history

Andy Robins, WMUK

For nearly 20 years, faculty and students from Western Michigan University have been digging at the site of Fort Saint Joseph in Niles. After 250 years, nothing of the fort is left standing above ground. 


Henry Winter / Temple B'nai Israel

A desire to preserve Reform Judaism in Kalamazoo has kept Temple B’nai Israel going even during times when fewer people attended, and when money was tight. 


Back in the 1940s, when men headed off to fight in World War II, Chicago Cubs owner Philip Wrigley created something totally new: The All-American Girls Professional Baseball League. Teams stretched across the Midwest, from Racine, Wis., to Kalamazoo. At its peak, the league brought in almost one million fans per year. It also inspired the 1992 movie, “A League of Their Own”, best-known for the now-famous line, "There's no crying in baseball!"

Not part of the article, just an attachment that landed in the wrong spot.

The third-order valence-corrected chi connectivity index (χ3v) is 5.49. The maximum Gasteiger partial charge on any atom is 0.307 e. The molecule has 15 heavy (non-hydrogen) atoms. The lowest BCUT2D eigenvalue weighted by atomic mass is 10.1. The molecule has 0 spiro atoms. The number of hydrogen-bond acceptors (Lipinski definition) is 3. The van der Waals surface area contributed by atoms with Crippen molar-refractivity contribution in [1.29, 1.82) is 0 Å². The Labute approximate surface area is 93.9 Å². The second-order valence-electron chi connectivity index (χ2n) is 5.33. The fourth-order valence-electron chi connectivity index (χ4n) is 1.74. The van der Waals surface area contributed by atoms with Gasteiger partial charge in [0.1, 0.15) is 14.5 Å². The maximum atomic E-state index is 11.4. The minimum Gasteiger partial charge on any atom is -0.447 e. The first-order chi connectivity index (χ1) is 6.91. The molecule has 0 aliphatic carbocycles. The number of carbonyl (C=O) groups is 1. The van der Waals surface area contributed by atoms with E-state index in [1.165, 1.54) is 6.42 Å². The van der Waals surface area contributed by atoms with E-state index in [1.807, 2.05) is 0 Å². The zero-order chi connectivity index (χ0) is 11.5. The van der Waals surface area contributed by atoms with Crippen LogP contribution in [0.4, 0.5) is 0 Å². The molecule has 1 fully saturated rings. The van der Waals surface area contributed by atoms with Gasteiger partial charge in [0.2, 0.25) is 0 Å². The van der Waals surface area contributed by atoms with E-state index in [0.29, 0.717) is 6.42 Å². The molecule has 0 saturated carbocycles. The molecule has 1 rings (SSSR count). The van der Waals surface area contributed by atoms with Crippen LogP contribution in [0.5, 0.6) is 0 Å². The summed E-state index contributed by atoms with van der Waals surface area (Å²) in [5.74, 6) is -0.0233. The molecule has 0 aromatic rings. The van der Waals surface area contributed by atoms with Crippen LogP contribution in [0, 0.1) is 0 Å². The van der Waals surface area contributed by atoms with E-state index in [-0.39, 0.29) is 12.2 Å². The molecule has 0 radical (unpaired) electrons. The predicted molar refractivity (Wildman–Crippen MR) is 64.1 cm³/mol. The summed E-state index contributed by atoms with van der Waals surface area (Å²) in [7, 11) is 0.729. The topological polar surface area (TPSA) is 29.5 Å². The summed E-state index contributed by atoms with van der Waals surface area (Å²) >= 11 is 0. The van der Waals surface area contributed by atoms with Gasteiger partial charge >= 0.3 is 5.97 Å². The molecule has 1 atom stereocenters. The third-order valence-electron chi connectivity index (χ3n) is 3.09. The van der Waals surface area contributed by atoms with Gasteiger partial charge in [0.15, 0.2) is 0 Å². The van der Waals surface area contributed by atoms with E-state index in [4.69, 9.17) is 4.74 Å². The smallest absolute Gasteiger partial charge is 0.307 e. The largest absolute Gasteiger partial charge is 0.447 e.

WMUK

The U.S. Supreme Court struck down all state laws banning “miscegenation” or bi-racial marriage in 1967. Michigan rescinded its own law that banned mixed-race marriage in 1883. The Kalamazoo Valley Museum will present Bi-racial Marriages: Narratives from Kalamazoo Sunday afternoon at 1:30. 


Remembering J.B. Rhodes, the "Patent King" of Kalamazoo

Jan 14, 2016
Credit Tom Dietz

(This story has been updated. Corrections are in italics.)

Kalamazoo has a history full of inventions – stoves, Gibson guitars, and Checker cabs. But you probably don't know the name of the man who may have been Kalamazoo’s most prolific inventor. Over the course of half-a-century, J.B. Rhodes created some major inventions connected with automobiles and railroad cars, as well as a precursor to today's GPS. Kalamazoo historian Tom Dietz will be giving a talk on Rhodes at the Gilmore Car Museum on Sunday.  


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